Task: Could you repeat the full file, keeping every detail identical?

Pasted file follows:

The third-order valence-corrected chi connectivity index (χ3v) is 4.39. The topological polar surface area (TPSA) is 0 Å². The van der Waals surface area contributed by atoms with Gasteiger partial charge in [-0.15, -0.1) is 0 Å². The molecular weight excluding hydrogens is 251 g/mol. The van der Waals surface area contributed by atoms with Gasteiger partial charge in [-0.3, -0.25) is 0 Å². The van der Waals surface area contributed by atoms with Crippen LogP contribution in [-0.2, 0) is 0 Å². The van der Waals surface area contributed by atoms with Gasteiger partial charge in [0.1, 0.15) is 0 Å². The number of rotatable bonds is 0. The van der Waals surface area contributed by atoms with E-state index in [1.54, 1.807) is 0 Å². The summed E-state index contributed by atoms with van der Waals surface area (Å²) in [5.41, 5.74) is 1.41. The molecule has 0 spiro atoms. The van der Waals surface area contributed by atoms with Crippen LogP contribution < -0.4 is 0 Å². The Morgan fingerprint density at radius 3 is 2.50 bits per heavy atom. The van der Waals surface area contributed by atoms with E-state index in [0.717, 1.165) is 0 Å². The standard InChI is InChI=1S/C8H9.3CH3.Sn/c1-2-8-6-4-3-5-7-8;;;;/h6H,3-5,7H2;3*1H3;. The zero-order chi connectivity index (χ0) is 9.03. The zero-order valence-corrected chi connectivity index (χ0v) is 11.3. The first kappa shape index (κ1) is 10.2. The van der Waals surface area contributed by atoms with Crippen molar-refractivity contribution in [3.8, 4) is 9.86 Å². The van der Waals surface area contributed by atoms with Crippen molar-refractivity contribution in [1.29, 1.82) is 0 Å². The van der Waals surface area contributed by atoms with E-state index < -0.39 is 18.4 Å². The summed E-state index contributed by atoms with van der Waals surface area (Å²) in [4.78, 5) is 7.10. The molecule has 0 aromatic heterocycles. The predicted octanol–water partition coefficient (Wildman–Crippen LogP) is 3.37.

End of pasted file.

The third-order valence-corrected chi connectivity index (χ3v) is 4.39. The topological polar surface area (TPSA) is 0 Å². The van der Waals surface area contributed by atoms with Gasteiger partial charge in [-0.15, -0.1) is 0 Å². The molecular weight excluding hydrogens is 251 g/mol. The van der Waals surface area contributed by atoms with Gasteiger partial charge in [-0.3, -0.25) is 0 Å². The van der Waals surface area contributed by atoms with Crippen LogP contribution in [-0.2, 0) is 0 Å². The van der Waals surface area contributed by atoms with Gasteiger partial charge in [0.1, 0.15) is 0 Å². The number of rotatable bonds is 0. The van der Waals surface area contributed by atoms with E-state index in [1.54, 1.807) is 0 Å². The summed E-state index contributed by atoms with van der Waals surface area (Å²) in [5.41, 5.74) is 1.41. The molecule has 0 spiro atoms. The van der Waals surface area contributed by atoms with Crippen LogP contribution < -0.4 is 0 Å². The Morgan fingerprint density at radius 3 is 2.50 bits per heavy atom. The van der Waals surface area contributed by atoms with E-state index in [0.717, 1.165) is 0 Å². The standard InChI is InChI=1S/C8H9.3CH3.Sn/c1-2-8-6-4-3-5-7-8;;;;/h6H,3-5,7H2;3*1H3;. The zero-order chi connectivity index (χ0) is 9.03. The zero-order valence-corrected chi connectivity index (χ0v) is 11.3. The first kappa shape index (κ1) is 10.2. The van der Waals surface area contributed by atoms with Crippen molar-refractivity contribution in [3.8, 4) is 9.86 Å². The van der Waals surface area contributed by atoms with Crippen molar-refractivity contribution in [1.29, 1.82) is 0 Å². The van der Waals surface area contributed by atoms with E-state index < -0.39 is 18.4 Å². The summed E-state index contributed by atoms with van der Waals surface area (Å²) in [4.78, 5) is 7.10. The molecule has 0 aromatic heterocycles. The predicted octanol–water partition coefficient (Wildman–Crippen LogP) is 3.37.